The European Union’s EuroHPC Summit Week was held last week in Poznań, Poland, hosted by the Poznań Supercomputing and Networking Center (PSNC). At the event, European leaders highlighted the EuroHPC Joint Undertaking’s intended path toward exascale and, more broadly, supercomputing leadership.
Thomas Skordas, director of digital excellence and science infrastructure for the EU’s Directorate General for Communications Networks, Content and Technology, used his introductory keynote to paint a bird’s-eye picture of the new European supercomputing strategy.
Skordas highlighted EuroHPC’s first initiatives – the procurement of at least two pre-exascale machines (>150 petaflops) and the procurement of a handful of petascale machines, both of which have opened and closed calls for proposals. The final proposals – which, Skordas said, should be selected within two to three weeks – are anticipated to constitute an up to fivefold increase in Europe’s supercomputing power by the end of 2020.
The JU – which will become increasingly independent of other governing mechanisms over the coming year – will make the resources it develops free of charge for publicly funded research and innovation activities, with 20% of access time available on a pay-per-use basis for industrial users.
Still, Skordas understands the need to distinguish EuroHPC from its predecessor framework. “We had a European strategy that was established in 2012,” said Skordas, referring to the Horizon 2020 framework for HPC, which the EU is phasing out in favor of EuroHPC. “So what is EuroHPC bringing on top of that?”
Three major priorities, three massive investments
“There are two or three fundamental differences,” Skordas continued. He outlined a three-pronged approach: establishing a joint procurement process to obtain world-class supercomputers; building an independent system supply chain based in Europe; and expanding European leadership in HPC and big data application development. In short: infrastructure, technologies, and applications.
Skordas stressed that EuroHPC’s ambitions go far beyond the installation of a few machines in the coming years. Shifting to a 10- to 15-year timescale, Skordas highlighted the aspirations of the Joint Undertaking:
(1) Digital Europe
Skordas estimated 3 billion euro in European Union funds for the Digital Europe program, which is aimed at procuring machines and developing applications (2.7 billion euro), as well as engaging in skill development (200-300 million euro). EuroHPC is targeting matching funds from national contributions, indicating a possible total funding of 6 billion euro.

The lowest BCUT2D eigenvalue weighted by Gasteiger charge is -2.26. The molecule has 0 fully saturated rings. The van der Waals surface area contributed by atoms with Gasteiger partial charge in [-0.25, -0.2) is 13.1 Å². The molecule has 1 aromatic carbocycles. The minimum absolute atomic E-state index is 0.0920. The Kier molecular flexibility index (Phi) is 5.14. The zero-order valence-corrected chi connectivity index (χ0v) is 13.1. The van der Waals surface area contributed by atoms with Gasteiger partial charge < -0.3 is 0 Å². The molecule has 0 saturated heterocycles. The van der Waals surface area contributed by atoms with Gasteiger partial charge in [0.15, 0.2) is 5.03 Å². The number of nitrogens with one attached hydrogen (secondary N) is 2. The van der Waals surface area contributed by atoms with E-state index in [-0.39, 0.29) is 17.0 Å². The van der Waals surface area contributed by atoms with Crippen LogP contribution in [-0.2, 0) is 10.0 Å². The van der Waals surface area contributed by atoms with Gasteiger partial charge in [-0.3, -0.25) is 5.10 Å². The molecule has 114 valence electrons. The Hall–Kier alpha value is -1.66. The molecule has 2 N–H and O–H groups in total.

After the current pre-exascale efforts, much of this funding will go toward exascale procurement from 2021 to 2022 and exascale deployment from 2023 onward.
(2) Connecting Europe
Furthermore, EuroHPC is aiming for network infrastructure to connect the systems funded by EuroHPC (as well as other national supercomputing systems) with a pipeline operating at up to 1 Tbps. Skordas cited estimates of 300-350 million euro to implement this connectivity.
(3) Horizon Europe
Finally, Skordas highlighted the continued need for Horizon Europe’s investment in research and innovation, including research in HPC technologies and development of pilot applications for supercomputers – an additional one billion euro of investment. This, Skordas said, will include establishing three or four new Centres of Excellence (in addition to the nine existing Centres) and “Competence Centres,” which will serve as supercomputing resource hubs for each member state.
Crucially, it also includes the European Processor Initiative (EPI), which is aiming to produce the first European-built processor based on European technology – a first-generation processor in the ‘Rhea’ family. The EPI is set to complete development of Rhea processors, with Arm and RISC-V cores, in the next three to four years, accompanied by an accelerator. As exascale procurement and deployment begins, the EPI will also develop processors suited for exascale machines: a second-generation processor family (‘Cronos’) from 2022-2023, and a third-generation processor family beginning in 2024.
The endgame for EuroHPC
With these investments – easily totaling more than 4.5 billion euro, and likely closer to 8 billion – EuroHPC hopes to prepare for more than just petascale, pre-exascale and exascale systems. Skordas says that the new infrastructure will also adapt to post-exascale and quantum initiatives, serving as a long-term hub and enabling mechanism for European technology leadership well into the coming decades.